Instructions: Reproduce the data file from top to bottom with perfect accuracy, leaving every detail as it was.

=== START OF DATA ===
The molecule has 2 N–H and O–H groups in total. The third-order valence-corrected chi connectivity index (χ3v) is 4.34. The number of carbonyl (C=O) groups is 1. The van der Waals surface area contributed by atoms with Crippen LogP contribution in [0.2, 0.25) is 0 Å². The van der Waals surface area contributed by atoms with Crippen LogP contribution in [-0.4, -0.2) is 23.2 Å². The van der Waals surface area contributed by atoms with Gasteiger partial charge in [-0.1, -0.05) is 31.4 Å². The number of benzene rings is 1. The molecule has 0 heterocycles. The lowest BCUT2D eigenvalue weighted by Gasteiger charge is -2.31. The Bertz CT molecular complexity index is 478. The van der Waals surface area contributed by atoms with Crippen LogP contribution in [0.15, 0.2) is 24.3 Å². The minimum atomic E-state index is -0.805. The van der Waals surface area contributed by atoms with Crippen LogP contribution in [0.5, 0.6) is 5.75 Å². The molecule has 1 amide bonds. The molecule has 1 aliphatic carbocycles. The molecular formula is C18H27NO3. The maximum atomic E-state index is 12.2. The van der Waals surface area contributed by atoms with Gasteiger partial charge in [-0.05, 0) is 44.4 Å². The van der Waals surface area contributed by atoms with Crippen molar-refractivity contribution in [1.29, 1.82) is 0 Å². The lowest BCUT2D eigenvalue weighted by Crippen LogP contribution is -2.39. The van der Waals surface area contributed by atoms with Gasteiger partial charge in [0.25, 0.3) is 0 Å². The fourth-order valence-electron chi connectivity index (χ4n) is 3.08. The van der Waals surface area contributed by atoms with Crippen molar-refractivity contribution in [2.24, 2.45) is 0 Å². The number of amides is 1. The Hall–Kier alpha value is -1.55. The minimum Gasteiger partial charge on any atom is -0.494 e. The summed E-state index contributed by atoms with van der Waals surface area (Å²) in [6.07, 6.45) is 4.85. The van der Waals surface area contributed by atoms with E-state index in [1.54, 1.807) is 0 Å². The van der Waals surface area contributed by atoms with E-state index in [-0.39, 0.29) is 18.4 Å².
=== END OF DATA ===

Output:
The molecule has 2 N–H and O–H groups in total. The third-order valence-corrected chi connectivity index (χ3v) is 4.34. The number of carbonyl (C=O) groups is 1. The van der Waals surface area contributed by atoms with Crippen LogP contribution in [0.2, 0.25) is 0 Å². The van der Waals surface area contributed by atoms with Crippen LogP contribution in [-0.4, -0.2) is 23.2 Å². The van der Waals surface area contributed by atoms with Gasteiger partial charge in [-0.1, -0.05) is 31.4 Å². The number of benzene rings is 1. The molecule has 0 heterocycles. The lowest BCUT2D eigenvalue weighted by Gasteiger charge is -2.31. The Bertz CT molecular complexity index is 478. The van der Waals surface area contributed by atoms with Crippen LogP contribution in [0.15, 0.2) is 24.3 Å². The minimum atomic E-state index is -0.805. The van der Waals surface area contributed by atoms with Crippen LogP contribution in [0.5, 0.6) is 5.75 Å². The molecule has 1 amide bonds. The molecule has 1 aliphatic carbocycles. The molecular formula is C18H27NO3. The maximum atomic E-state index is 12.2. The van der Waals surface area contributed by atoms with Gasteiger partial charge in [-0.05, 0) is 44.4 Å². The van der Waals surface area contributed by atoms with Crippen molar-refractivity contribution in [1.29, 1.82) is 0 Å². The lowest BCUT2D eigenvalue weighted by Crippen LogP contribution is -2.39. The van der Waals surface area contributed by atoms with Gasteiger partial charge in [0.25, 0.3) is 0 Å². The fourth-order valence-electron chi connectivity index (χ4n) is 3.08. The van der Waals surface area contributed by atoms with Crippen molar-refractivity contribution in [2.24, 2.45) is 0 Å². The number of amides is 1. The Hall–Kier alpha value is -1.55. The minimum Gasteiger partial charge on any atom is -0.494 e. The summed E-state index contributed by atoms with van der Waals surface area (Å²) in [6.07, 6.45) is 4.85. The van der Waals surface area contributed by atoms with E-state index in [1.54, 1.807) is 0 Å². The van der Waals surface area contributed by atoms with E-state index in [-0.39, 0.29) is 18.4 Å².